New drug compounds under investigation are patented for 20 years from the date of filing. Often, it takes 6 to 10 years to do the necessary clinical trials and paperwork to gain regulatory approval to put the drug on the market. That gives most compounds 10 to 14 years to re-coup losses incurred during the drug development process and generate profits.
Once the patent expires (i.e., “loss of exclusivity” [LOE]), generic manufacturers can copy the formula, present basic bioavailability data in place of a full efficacy and safety drug development trial program, and sell their versions of the same drug. Multiple suppliers for the same drug drives prices lower and lower as they compete with each other.
As such, the drug company has a period of 10 to 14 to take advantage of it’s artificial monopoly put in place by drug pricing policy.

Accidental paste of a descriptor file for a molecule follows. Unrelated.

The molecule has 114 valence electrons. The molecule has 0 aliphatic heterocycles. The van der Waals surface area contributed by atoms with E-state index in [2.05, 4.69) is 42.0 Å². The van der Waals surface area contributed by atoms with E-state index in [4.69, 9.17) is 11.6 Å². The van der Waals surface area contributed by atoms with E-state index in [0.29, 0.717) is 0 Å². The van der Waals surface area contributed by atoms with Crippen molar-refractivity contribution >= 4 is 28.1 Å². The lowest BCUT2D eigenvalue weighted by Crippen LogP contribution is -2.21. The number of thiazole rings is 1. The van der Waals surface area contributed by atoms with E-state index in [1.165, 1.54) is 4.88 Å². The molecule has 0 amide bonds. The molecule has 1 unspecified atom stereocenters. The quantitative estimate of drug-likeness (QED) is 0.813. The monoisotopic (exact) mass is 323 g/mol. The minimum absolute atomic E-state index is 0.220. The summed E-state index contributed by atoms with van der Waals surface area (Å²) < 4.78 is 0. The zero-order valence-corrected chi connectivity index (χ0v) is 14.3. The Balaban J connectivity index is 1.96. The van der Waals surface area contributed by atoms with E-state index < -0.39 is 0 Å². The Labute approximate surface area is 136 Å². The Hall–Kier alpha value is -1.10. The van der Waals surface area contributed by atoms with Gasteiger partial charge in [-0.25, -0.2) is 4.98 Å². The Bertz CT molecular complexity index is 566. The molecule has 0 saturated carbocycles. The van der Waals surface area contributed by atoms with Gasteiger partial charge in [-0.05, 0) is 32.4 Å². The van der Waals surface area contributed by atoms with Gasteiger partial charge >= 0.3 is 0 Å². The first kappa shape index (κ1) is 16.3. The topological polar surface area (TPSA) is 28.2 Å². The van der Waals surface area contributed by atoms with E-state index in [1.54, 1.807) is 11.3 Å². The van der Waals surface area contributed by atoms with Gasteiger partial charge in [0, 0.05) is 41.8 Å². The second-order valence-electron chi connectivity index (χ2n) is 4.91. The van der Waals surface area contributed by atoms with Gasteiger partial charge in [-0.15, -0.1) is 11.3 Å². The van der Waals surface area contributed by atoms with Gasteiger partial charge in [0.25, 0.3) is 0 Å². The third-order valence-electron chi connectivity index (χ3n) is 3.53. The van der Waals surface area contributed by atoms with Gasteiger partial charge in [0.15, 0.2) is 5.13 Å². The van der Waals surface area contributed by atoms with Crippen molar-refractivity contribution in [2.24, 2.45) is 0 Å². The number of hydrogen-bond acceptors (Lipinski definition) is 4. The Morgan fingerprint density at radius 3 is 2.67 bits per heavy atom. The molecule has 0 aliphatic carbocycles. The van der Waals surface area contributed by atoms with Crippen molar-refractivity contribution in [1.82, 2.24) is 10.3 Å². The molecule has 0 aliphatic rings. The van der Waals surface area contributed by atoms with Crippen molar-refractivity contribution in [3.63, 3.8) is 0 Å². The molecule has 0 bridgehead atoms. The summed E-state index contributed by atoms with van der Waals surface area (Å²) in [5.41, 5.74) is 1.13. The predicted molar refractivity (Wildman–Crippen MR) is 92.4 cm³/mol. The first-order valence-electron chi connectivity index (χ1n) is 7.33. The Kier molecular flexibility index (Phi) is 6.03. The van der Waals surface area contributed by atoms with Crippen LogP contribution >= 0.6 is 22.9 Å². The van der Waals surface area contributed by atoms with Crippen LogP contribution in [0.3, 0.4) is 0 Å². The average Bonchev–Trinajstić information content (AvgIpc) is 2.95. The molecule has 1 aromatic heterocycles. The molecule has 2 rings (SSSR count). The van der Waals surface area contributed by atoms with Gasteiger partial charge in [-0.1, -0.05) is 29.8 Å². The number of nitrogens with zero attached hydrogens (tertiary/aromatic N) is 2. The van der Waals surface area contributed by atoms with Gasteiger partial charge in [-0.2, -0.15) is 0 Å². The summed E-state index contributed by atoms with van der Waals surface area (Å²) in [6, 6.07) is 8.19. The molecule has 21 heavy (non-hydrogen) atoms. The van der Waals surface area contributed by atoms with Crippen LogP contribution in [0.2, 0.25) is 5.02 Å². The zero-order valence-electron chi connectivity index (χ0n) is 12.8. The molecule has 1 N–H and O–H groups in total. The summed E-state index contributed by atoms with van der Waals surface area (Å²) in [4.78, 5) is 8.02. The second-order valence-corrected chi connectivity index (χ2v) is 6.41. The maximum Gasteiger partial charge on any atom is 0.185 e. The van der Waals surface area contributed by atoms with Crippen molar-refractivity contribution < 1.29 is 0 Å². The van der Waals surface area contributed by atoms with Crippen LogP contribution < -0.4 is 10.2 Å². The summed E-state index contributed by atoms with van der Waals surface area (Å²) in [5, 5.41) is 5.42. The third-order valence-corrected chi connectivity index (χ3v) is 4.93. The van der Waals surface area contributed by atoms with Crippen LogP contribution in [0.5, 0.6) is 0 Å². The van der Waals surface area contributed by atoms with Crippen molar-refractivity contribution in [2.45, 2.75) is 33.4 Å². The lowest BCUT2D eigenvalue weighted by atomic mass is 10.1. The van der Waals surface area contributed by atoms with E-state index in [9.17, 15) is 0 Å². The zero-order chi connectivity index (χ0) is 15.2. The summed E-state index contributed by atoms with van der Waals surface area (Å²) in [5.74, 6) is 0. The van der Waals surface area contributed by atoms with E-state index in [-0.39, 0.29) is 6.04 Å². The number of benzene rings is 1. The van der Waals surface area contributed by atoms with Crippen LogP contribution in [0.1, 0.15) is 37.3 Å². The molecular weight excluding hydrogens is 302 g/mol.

Conclusion: Drug Pricing Policy Considerations
Obviously, no one wants to spend $2,000,000 for a course of PCN.
But this proposal made at a recent conference by an SVP at a major US payer highlights the level of scrutiny over drug pricing today.
Currently, the drug industry is pricing more and more on value.
At the same time, all healthcare stakeholders would benefit to consider the following elements of drug pricing policy:
- The importance of public goods to society, for populations and individuals
- The way our society has chosen to incentivize public goods to make sure they happen – specifically, artificial monopolies
We all want public goods because we and our descendants benefit from them. Society advances when inventions like PCN, cancer drugs, and the iPhone are created.
If incentives are not high enough to cover the risks and potential benefits to develop the next cancer breakthrough, individuals and companies will choose something else to pursue. Something with lower risk and higher potential pay-off.
In summary, our own government, recognizing the value of drug development for society as a whole, intentionally allows for temporary pricing monopolies. Drug pricing policy is part of the engine that is driving innovation in the pharmaceutical industry.